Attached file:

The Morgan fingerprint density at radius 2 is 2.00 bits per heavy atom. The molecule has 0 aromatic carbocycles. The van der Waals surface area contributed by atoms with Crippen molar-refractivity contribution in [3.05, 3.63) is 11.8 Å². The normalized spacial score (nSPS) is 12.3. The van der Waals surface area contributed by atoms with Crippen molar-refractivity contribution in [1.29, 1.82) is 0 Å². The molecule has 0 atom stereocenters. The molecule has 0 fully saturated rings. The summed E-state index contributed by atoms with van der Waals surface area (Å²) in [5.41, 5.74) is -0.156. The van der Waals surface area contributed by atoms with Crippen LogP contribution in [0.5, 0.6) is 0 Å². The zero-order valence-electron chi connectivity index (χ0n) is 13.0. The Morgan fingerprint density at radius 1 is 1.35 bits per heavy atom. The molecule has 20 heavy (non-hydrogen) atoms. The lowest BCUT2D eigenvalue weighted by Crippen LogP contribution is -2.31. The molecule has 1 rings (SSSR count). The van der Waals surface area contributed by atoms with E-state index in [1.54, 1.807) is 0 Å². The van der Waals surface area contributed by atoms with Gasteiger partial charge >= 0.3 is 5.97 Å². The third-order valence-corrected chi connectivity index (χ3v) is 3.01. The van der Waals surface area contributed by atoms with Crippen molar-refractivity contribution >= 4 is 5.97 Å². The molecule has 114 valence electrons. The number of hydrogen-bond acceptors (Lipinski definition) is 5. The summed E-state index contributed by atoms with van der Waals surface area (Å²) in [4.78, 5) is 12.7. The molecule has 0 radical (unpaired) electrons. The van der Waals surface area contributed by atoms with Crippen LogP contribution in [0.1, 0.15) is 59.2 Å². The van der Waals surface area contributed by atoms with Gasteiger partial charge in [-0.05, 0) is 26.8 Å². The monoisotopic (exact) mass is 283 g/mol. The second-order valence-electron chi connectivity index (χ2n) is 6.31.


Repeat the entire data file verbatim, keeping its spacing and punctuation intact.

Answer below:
The Morgan fingerprint density at radius 2 is 2.00 bits per heavy atom. The molecule has 0 aromatic carbocycles. The van der Waals surface area contributed by atoms with Crippen molar-refractivity contribution in [3.05, 3.63) is 11.8 Å². The normalized spacial score (nSPS) is 12.3. The van der Waals surface area contributed by atoms with Crippen molar-refractivity contribution in [1.29, 1.82) is 0 Å². The molecule has 0 atom stereocenters. The molecule has 0 fully saturated rings. The summed E-state index contributed by atoms with van der Waals surface area (Å²) in [5.41, 5.74) is -0.156. The van der Waals surface area contributed by atoms with Crippen LogP contribution in [0.5, 0.6) is 0 Å². The zero-order valence-electron chi connectivity index (χ0n) is 13.0. The Morgan fingerprint density at radius 1 is 1.35 bits per heavy atom. The molecule has 20 heavy (non-hydrogen) atoms. The lowest BCUT2D eigenvalue weighted by Crippen LogP contribution is -2.31. The molecule has 1 rings (SSSR count). The van der Waals surface area contributed by atoms with E-state index in [1.54, 1.807) is 0 Å². The van der Waals surface area contributed by atoms with Gasteiger partial charge >= 0.3 is 5.97 Å². The third-order valence-corrected chi connectivity index (χ3v) is 3.01. The van der Waals surface area contributed by atoms with Crippen molar-refractivity contribution >= 4 is 5.97 Å². The molecule has 114 valence electrons. The number of hydrogen-bond acceptors (Lipinski definition) is 5. The summed E-state index contributed by atoms with van der Waals surface area (Å²) in [4.78, 5) is 12.7. The molecule has 0 radical (unpaired) electrons. The van der Waals surface area contributed by atoms with Crippen LogP contribution in [0.1, 0.15) is 59.2 Å². The van der Waals surface area contributed by atoms with Gasteiger partial charge in [-0.05, 0) is 26.8 Å². The monoisotopic (exact) mass is 283 g/mol. The second-order valence-electron chi connectivity index (χ2n) is 6.31.